U.S. bank loans to South Africa have declined recently in both volume and length, after showing a fairly steady increase during the past four years, according to U.S. Federal Reserve figures.
Political unrest and continuing recession in South Africa also have led a number of banks to announce more restrictive lending policies to the South African government, banks and businesses. Citicorp, Morgan Guaranty Trust, Chase Manhattan and the Bank of Boston are among the many that have announced new policies.
"I don't see a wholesale defection from South Africa, but the decline in loans has got to reflect the banking community's concern about continued deterioration of the economic and political situation in South Africa," a banking official said.
The tighter credit to South Africa may cause its economy some problems. South Africa is experiencing its worst recession in years, and its foreign borrowing requirements have risen sharply.
The Bank for International Settlements reported that South Africa's total net borrowing grew 25 percent from 1983 to 1984, when it stood at $15 billion.
Of that total, U.S. banks accounted for $4.9 billion in September 1984.
But in the months following September, a decline started, and by March of this year, the total was $4.1 billion, according to the Federal Reserve's Country Exposure Lending Survey. This represents a drop of 16.3 percent.
During the same period, the number of loans issued for periods longer than five years fell from $181.3 million to $57.8 million.
The decline in loans is significant, because the South African government already has suffered a drop of 11.5 percent in direct investment by the United States between 1981 and 1983.
"If South Africa experiences a drop in investment and a drop of bank loans, that is going to have some sort of detrimental effect, but nobody can say to what degree," said one banking official, who asked not to be named. "You can't just assume that other countries will leap in if the U.S. retreats."
Loans are dropping for several reasons, according to David Hauck, head of the South Africa Review Service of the Investor Responsibility Research Center in Washington.
"Part of the reason for the drop is that the South African government is importing less, and the reason it is importing less is because the economy is doing badly, and the rand is so weak," he said.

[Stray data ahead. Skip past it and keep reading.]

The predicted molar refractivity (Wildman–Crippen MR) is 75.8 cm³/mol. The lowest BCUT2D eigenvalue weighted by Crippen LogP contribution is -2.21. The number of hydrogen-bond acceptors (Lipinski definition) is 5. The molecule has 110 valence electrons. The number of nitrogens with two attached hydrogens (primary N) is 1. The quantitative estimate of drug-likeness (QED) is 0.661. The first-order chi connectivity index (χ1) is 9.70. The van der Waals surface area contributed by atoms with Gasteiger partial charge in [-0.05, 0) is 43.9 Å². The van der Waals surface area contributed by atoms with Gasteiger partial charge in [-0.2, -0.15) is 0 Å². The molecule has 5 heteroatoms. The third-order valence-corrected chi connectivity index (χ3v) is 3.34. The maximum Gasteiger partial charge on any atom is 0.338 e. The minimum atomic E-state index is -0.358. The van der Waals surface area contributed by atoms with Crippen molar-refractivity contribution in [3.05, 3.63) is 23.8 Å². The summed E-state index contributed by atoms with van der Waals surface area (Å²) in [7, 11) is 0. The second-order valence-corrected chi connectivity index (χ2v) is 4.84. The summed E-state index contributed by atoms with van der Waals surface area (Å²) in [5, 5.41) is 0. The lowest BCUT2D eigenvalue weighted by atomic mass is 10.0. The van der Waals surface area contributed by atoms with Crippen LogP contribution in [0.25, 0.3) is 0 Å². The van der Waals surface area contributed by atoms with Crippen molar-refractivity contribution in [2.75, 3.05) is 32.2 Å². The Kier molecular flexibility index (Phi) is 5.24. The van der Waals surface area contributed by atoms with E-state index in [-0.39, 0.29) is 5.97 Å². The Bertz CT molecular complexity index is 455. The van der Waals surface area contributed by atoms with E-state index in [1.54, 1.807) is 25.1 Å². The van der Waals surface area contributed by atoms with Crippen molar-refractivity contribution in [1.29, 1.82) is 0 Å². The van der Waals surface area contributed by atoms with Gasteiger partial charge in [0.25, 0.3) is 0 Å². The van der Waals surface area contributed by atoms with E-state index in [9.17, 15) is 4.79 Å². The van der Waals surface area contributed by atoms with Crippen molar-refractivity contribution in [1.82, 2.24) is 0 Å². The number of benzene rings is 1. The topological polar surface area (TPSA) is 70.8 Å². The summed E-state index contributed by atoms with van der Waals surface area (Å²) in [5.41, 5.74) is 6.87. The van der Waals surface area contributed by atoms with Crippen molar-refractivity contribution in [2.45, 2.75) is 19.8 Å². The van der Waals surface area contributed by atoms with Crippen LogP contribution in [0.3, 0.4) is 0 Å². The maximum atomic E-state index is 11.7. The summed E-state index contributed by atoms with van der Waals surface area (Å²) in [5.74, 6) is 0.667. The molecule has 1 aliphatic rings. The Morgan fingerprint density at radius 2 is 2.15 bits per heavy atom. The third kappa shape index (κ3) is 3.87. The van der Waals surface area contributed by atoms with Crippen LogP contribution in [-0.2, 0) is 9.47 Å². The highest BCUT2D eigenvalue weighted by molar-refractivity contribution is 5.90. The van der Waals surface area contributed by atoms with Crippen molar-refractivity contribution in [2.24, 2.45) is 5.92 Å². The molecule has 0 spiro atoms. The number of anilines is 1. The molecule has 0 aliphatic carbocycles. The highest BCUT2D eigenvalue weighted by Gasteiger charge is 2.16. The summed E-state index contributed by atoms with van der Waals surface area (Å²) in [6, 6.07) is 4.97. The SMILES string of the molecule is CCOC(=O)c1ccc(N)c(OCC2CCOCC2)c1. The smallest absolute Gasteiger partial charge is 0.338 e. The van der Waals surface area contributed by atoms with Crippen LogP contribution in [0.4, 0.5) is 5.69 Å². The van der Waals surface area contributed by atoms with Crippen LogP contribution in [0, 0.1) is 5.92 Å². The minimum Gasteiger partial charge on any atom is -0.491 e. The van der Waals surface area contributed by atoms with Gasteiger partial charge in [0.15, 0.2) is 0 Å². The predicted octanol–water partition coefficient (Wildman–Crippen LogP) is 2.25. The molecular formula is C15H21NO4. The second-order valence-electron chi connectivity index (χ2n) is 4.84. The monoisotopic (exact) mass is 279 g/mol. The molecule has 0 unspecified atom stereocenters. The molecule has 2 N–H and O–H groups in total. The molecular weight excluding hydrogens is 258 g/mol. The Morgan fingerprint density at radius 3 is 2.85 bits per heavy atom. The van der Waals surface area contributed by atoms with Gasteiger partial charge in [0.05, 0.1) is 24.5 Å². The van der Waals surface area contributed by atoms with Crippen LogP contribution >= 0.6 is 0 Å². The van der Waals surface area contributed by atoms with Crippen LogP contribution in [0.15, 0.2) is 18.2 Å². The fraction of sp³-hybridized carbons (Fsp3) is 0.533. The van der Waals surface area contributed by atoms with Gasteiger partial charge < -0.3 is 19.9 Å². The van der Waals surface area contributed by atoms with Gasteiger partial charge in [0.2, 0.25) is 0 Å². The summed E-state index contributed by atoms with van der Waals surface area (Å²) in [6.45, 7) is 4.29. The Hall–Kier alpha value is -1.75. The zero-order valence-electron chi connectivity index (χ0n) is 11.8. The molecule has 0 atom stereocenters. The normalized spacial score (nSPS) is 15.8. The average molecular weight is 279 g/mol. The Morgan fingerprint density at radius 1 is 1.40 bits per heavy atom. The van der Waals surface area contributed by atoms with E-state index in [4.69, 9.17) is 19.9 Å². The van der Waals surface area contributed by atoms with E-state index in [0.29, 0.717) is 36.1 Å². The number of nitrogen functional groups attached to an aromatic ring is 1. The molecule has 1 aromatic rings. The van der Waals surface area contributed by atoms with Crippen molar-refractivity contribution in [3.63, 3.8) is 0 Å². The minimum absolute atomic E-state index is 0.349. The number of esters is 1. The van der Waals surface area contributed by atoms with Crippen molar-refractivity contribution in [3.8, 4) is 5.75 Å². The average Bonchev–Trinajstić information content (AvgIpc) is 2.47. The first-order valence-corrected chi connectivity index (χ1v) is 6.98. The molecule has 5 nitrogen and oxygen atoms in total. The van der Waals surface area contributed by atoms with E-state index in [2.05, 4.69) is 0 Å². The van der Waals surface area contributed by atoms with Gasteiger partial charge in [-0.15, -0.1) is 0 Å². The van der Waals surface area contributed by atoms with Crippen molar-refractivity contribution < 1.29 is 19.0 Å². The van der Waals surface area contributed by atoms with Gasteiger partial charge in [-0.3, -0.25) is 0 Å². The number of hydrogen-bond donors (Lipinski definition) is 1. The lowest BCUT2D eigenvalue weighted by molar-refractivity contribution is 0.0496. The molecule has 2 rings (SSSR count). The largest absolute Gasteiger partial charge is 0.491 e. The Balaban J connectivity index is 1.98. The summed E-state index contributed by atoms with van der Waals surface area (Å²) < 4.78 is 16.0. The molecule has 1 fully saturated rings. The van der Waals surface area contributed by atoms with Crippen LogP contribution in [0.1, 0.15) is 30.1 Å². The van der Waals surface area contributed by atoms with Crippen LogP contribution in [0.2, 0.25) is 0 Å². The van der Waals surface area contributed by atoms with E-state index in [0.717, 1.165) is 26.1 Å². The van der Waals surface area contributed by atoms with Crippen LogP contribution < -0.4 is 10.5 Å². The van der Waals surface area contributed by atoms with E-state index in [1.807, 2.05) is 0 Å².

But the drop can also be attributed to bankers' fears about the stability of the South African economy, as well as the political and social unrest in the country. Since September 1984, about 600 persons have died.
During the past few months, several major U.S. banks that had not banned loans to the South African government after unrest in the 1970s reversed their policies and announced a ban. Among these are Citicorp, NCNB in North Carolina and Morgan Guaranty Trust.
Then some banks announced they would no longer lend to the private sector in South Africa. This move is particularly disturbing to South Africa because U.S. lending to the private sector had been escalating in recent years, offsetting the decline in loans to the public sector.
Wayne Taylor, manager of media relations for the Bank of Boston, said the bank had announced in March that it would make no more loans to banks and businesses in South Africa because it opposes the strict system of racial segregation known as apartheid. The bank's loans to nine South African banks had averaged $75 million in 1984 and would run out by 1986.
In addition, he said, "The social and political unrest in South Africa calls into question the economic and political stability of the South African government, and that is a business matter of concern to us."
On July 31, reports circulated that Chase Manhattan had told South Africa it would no longer make loans to the private sector and would not renew existing ones.
Steven Rautenberg, director of public relations at Chase Manhattan in New York, said Chase "would not confirm nor deny" the reports. Other banking sources said Chase officials had told them the reports were true.
In response to the reports, the rand plummeted almost 10 percent overnight, apparently because of fears that the South African government would impose currency controls to stem capital flight, according to Business Week magazine.
Chase's loans to the private sector are reported to be relatively small -- about $400 million -- but some financial experts think that Chase's prestige in banking circles puts pressure on other banks to do the same.